HOUSTON -- The trouble with Chris Carter's decisive three-run homer for the Astros on Tuesday was that, from the A's point of view, it never had to happen.
The error and the hit batter that brought Carter to the plate for the backbreaking at-bat in Houston's 4-2 win over Oakland were both easily avoided.
Worse still, even if the homer was inevitable, the A's should not have been sitting in a position where an eighth-inning homer had a chance to run them down.
The A's offense is on hiatus, most particularly against left-handed pitchers, even relatively ordinary ones such as the Astros' Dallas Keuchel. Tuesday was the 12th time since the All-Star break the A's have faced a left-handed starter, and they are 4-8 in those games.
In six of the 12 games, they have scored two runs or less. In three other games, they have scored three runs. The A's have to face the fact that they just don't match up well with left-handed pitching.
And this is not about Yoenis Cespedes, traded to Boston at the end of July. The A's were 0-4 against lefties in four games between the break and the trade with Cespedes in the lineup, averaging 2.5 runs in those games.
"We're not scoring much against anybody right now,'' manager Bob Melvin said.
And the thing is, the lineup against lefties is likely to get worse starting today. The A's are activating Drew Pomeranz to pitch Wednesday's series finale in Houston, and it seems the A's are going to send down first baseman Nate Freiman to get Pomeranz on board, thus setting up Sonny Gray, Jon Lester, Scott Kazmir and Jeff Samardzija to pitch against the Angels starting Thursday in Anaheim.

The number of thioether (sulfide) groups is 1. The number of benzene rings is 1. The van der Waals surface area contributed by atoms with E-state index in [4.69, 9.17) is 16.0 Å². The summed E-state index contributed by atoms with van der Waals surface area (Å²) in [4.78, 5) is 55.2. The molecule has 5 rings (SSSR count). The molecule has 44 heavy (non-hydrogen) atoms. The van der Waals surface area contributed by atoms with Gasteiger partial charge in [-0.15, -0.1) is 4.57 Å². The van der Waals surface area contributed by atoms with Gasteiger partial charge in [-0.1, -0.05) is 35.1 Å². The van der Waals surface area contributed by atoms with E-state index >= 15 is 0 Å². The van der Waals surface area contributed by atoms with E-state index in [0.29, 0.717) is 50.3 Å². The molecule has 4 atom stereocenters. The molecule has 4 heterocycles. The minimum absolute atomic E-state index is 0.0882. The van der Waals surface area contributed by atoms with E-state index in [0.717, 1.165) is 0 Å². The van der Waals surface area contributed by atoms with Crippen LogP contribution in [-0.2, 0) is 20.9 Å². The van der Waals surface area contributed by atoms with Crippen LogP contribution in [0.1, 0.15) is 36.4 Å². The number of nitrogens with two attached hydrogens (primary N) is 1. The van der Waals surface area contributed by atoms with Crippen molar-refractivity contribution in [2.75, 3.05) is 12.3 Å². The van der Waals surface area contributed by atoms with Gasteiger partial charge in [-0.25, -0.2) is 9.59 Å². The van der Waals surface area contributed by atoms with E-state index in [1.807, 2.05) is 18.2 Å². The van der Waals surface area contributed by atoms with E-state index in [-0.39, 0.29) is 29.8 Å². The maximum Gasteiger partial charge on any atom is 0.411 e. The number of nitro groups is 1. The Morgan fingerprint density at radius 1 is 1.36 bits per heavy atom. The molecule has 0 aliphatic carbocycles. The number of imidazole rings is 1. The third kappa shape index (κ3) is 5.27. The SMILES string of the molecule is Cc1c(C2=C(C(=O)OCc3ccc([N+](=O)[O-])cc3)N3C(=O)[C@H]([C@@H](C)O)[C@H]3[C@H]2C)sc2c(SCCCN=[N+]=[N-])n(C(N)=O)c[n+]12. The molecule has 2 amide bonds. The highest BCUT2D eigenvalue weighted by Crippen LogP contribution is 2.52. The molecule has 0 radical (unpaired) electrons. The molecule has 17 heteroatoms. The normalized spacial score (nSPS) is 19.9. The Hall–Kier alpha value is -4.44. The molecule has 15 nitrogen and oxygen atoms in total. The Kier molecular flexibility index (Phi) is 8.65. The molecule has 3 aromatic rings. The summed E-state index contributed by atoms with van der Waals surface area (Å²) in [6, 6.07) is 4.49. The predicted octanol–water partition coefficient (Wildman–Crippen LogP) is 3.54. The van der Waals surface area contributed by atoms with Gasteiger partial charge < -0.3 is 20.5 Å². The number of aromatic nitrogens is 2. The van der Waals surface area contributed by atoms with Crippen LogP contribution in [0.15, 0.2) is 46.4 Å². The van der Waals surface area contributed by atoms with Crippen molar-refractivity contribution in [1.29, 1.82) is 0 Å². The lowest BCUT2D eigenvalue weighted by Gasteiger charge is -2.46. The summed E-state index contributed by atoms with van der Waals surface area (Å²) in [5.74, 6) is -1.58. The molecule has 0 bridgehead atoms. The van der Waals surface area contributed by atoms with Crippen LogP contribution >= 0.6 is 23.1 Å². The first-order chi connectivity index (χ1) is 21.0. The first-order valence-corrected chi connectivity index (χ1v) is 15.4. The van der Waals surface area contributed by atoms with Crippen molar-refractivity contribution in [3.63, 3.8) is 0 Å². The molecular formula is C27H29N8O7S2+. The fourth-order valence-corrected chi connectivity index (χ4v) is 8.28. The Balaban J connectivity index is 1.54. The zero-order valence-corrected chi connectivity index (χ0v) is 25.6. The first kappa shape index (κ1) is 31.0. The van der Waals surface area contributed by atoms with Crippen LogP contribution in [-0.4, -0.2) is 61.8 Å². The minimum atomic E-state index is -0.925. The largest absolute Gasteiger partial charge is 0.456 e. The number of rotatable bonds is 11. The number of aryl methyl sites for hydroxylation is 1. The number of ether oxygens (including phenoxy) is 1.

Freiman has an option, which means the A's can send him down without losing him, then get him back when the roster expands to 40 players Monday. The Angels are likely to throw two lefties at the A's, and Oakland could use Freiman. Since his promotion Aug. 3, he has made seven starts against lefties and against them is 6 for 19 with one single, two doubles, three homers, two walks and six RBIs.
His demotion will make Oakland more vulnerable than ever against lefty starters, but there seems no other practical way to get Pomeranz on the roster.
It was Freiman's double off Keuchel that put the A's up 2-0 in the fourth inning Tuesday. They would not score again.
"We should do more,'' Melvin said. "What did we get, five hits?''
Still, Oakland seemed to be in good shape with Jason Hammel having his best start since being acquired from the Cubs. Dexter Fowler hit a homer off him in the fourth, but Hammel retired the last 10 men he faced and handed a 2-1 lead to Luke Gregerson in the eighth.
Gregerson got two quick grounders. He fielded the first himself with the second going to Eric Sogard at second base. Sogard's throw to first base was true, but Stephen Vogt dropped it, committing what he called "an inexcusable error.''
The next error was by Gregerson, who tried to quick-pitch Jose Altuve, the American League hits leader, and hit him with a pitch. That brought up Carter, the only real power threat in the Astros lineup, and someone that, had the A's played the game right, they wouldn't have had to face in the eighth inning.
Carter planted a Gregerson pitch on the railroad tracks beyond left field, 439 feet away. That was it. The A's had an excellent chance to keep pace with the Angels in the battle for first place in the American League West, and they gave it away.
A's (Drew Pomeranz 5-4)
at Houston (Brad Peacock 3-8), 5:10 p.m. CSNCA
A.L. WEST RACE
Team W L PCT. GB
Angels 78 53 .595 --
A's 77 54 .588 1
Complete standings, PAGE 4